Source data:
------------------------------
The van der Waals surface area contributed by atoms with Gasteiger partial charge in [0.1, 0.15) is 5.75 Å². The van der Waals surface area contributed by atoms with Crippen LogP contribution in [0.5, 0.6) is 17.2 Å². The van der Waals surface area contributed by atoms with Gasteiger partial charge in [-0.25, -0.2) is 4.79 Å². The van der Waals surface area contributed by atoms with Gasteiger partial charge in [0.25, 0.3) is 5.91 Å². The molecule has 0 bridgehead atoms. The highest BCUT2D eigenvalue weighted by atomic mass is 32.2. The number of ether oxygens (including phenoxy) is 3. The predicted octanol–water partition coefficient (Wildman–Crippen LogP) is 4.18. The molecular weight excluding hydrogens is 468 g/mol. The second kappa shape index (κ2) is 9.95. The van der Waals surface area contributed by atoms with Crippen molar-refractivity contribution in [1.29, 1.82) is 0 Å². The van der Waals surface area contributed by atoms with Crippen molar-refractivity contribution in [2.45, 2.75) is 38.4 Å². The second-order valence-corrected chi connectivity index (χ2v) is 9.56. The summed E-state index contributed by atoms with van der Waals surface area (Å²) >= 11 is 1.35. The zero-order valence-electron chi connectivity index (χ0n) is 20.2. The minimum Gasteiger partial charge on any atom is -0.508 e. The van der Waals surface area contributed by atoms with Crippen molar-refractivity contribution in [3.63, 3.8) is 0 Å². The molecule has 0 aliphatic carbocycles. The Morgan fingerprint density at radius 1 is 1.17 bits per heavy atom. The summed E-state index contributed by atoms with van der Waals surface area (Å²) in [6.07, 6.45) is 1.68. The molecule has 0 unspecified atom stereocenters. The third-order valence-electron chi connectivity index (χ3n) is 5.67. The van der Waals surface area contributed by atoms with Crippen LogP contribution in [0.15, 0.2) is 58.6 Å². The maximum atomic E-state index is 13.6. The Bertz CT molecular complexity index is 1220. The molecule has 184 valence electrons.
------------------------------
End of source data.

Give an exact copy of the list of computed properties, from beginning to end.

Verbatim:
The van der Waals surface area contributed by atoms with Gasteiger partial charge in [0.1, 0.15) is 5.75 Å². The van der Waals surface area contributed by atoms with Crippen LogP contribution in [0.5, 0.6) is 17.2 Å². The van der Waals surface area contributed by atoms with Gasteiger partial charge in [-0.25, -0.2) is 4.79 Å². The van der Waals surface area contributed by atoms with Gasteiger partial charge in [0.25, 0.3) is 5.91 Å². The molecule has 0 bridgehead atoms. The highest BCUT2D eigenvalue weighted by atomic mass is 32.2. The number of ether oxygens (including phenoxy) is 3. The predicted octanol–water partition coefficient (Wildman–Crippen LogP) is 4.18. The molecular weight excluding hydrogens is 468 g/mol. The second kappa shape index (κ2) is 9.95. The van der Waals surface area contributed by atoms with Crippen molar-refractivity contribution in [1.29, 1.82) is 0 Å². The van der Waals surface area contributed by atoms with Crippen molar-refractivity contribution in [2.45, 2.75) is 38.4 Å². The second-order valence-corrected chi connectivity index (χ2v) is 9.56. The summed E-state index contributed by atoms with van der Waals surface area (Å²) >= 11 is 1.35. The zero-order valence-electron chi connectivity index (χ0n) is 20.2. The minimum Gasteiger partial charge on any atom is -0.508 e. The van der Waals surface area contributed by atoms with Crippen molar-refractivity contribution in [3.63, 3.8) is 0 Å². The molecule has 0 aliphatic carbocycles. The Morgan fingerprint density at radius 1 is 1.17 bits per heavy atom. The summed E-state index contributed by atoms with van der Waals surface area (Å²) in [6.07, 6.45) is 1.68. The molecule has 0 unspecified atom stereocenters. The third-order valence-electron chi connectivity index (χ3n) is 5.67. The van der Waals surface area contributed by atoms with Crippen LogP contribution in [0.15, 0.2) is 58.6 Å². The maximum atomic E-state index is 13.6. The Bertz CT molecular complexity index is 1220. The molecule has 184 valence electrons.